Tickets for the first competitive match at London's rebuilt Wembley stadium sold out within hours of going on sale, the Football Association said.
Wembley is poised to be the venue for the 2007 FA Cup final
Demand for 60,000 £10 tickets for England's under-21s match against Italy was so great, the FA's website crashed for a time when the sale began.
The 24 March match is a test event which is hoped will allow a safety certificate to be issued.
It would enable Wembley to stage May's FA Cup final before a 90,000 crowd.
The FA said tickets had been selling at the rate of 6,000 an hour and early problems with the website had been fixed.
The FA said it was "delighted" that the first game had been sold out.
A spokesman said: "This is the largest ever under-21s crowd in world football history.
"We appreciate that there was a huge, huge volume of traffic applying for tickets when they were made available.
"Obviously it was frustrating for everyone who wanted to keep trying. It did speed up very quickly.
"I think this shows just how much the whole of England is waiting with anticipation for all the games to be held at Wembley."
The FA said the 60,000 crowd was 25,000 more than the previous best for an under-21 match, which saw England draw 1-1 with France at White Hart Lane in November 2005.
Meanwhile, Kevin Miles, from the Football Supporters' Federation, called the FA's decision to offer cut price tickets for the Wembley game "a very welcome step".
"Clearly the FA are taking notice of the growing feeling among supporters that action needs to be taken on prices for top price games," he said.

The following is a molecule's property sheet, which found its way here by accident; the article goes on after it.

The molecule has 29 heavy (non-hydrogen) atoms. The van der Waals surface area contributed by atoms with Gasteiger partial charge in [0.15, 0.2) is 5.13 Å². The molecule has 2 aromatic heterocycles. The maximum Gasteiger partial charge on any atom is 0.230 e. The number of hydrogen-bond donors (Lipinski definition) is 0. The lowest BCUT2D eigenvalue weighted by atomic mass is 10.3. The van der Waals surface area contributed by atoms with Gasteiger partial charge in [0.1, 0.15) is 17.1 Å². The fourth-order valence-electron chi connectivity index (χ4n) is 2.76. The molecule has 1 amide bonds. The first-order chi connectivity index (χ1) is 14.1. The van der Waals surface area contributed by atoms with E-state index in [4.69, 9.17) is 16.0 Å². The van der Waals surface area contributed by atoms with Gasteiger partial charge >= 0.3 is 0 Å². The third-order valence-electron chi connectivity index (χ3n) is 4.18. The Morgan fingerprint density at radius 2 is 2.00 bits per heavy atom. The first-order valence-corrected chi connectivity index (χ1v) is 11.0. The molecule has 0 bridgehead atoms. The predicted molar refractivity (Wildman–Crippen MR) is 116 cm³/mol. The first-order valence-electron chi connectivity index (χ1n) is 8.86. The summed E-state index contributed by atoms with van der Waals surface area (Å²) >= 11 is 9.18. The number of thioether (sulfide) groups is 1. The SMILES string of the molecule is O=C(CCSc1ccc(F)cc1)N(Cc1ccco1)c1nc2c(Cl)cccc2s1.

"It's very pleasing that the first England game at Wembley sets a tone like this and long may it continue."
The 24 March game is one of two "ramp-up" events that will enable the £757m stadium to test its facilities and obtain a safety certificate from Brent Council.
The first "ramp-up" event, also with a 60,000 capacity, is a Community Day primarily for local Brent residents to visit and view the facility on 17 March.
If these events are a success they will pave the way for the FA Cup Final to be held there, with a full crowd capacity, on 19 May.
Construction firm Multiplex handed over the keys to the stadium to the FA on Friday, signalling an end to building work.
The project has been dogged by delays and increasing costs and will open more than a year late.
The old Wembley, which opened in 1924, closed in 2000 and was demolished in 2002.
FA chief executive Brian Barwick described the handover of the keys as a "significant step" towards staging the FA Cup Final.
The first concert scheduled for the revamped stadium is set to be by George Michael on 9 June.